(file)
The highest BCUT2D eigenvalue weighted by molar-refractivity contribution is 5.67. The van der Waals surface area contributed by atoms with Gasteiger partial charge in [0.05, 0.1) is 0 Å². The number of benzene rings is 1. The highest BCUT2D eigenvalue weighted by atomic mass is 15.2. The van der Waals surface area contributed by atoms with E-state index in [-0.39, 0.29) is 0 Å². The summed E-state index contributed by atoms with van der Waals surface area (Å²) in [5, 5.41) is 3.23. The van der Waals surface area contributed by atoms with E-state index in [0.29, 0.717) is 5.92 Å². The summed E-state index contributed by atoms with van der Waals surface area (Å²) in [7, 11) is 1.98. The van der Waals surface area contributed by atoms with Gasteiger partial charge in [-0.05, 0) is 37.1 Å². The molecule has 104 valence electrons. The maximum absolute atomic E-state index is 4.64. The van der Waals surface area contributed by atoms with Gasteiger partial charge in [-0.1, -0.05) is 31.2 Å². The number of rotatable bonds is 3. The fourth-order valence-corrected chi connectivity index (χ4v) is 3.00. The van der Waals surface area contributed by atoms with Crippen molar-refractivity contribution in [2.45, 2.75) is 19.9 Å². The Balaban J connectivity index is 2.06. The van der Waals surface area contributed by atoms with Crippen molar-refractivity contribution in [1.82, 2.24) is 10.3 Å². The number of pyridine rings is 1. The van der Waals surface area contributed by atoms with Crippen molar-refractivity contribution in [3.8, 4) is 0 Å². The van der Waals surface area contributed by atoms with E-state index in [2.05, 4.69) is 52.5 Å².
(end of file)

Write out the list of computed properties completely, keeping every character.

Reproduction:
The highest BCUT2D eigenvalue weighted by molar-refractivity contribution is 5.67. The van der Waals surface area contributed by atoms with Gasteiger partial charge in [0.05, 0.1) is 0 Å². The number of benzene rings is 1. The highest BCUT2D eigenvalue weighted by atomic mass is 15.2. The van der Waals surface area contributed by atoms with E-state index in [-0.39, 0.29) is 0 Å². The summed E-state index contributed by atoms with van der Waals surface area (Å²) in [5, 5.41) is 3.23. The van der Waals surface area contributed by atoms with E-state index in [0.29, 0.717) is 5.92 Å². The summed E-state index contributed by atoms with van der Waals surface area (Å²) in [7, 11) is 1.98. The van der Waals surface area contributed by atoms with Gasteiger partial charge in [-0.05, 0) is 37.1 Å². The molecule has 104 valence electrons. The maximum absolute atomic E-state index is 4.64. The van der Waals surface area contributed by atoms with Gasteiger partial charge in [-0.1, -0.05) is 31.2 Å². The number of rotatable bonds is 3. The fourth-order valence-corrected chi connectivity index (χ4v) is 3.00. The van der Waals surface area contributed by atoms with Crippen molar-refractivity contribution in [2.45, 2.75) is 19.9 Å². The Balaban J connectivity index is 2.06. The van der Waals surface area contributed by atoms with Crippen molar-refractivity contribution in [1.82, 2.24) is 10.3 Å². The number of pyridine rings is 1. The van der Waals surface area contributed by atoms with Crippen molar-refractivity contribution in [3.8, 4) is 0 Å². The van der Waals surface area contributed by atoms with E-state index in [2.05, 4.69) is 52.5 Å².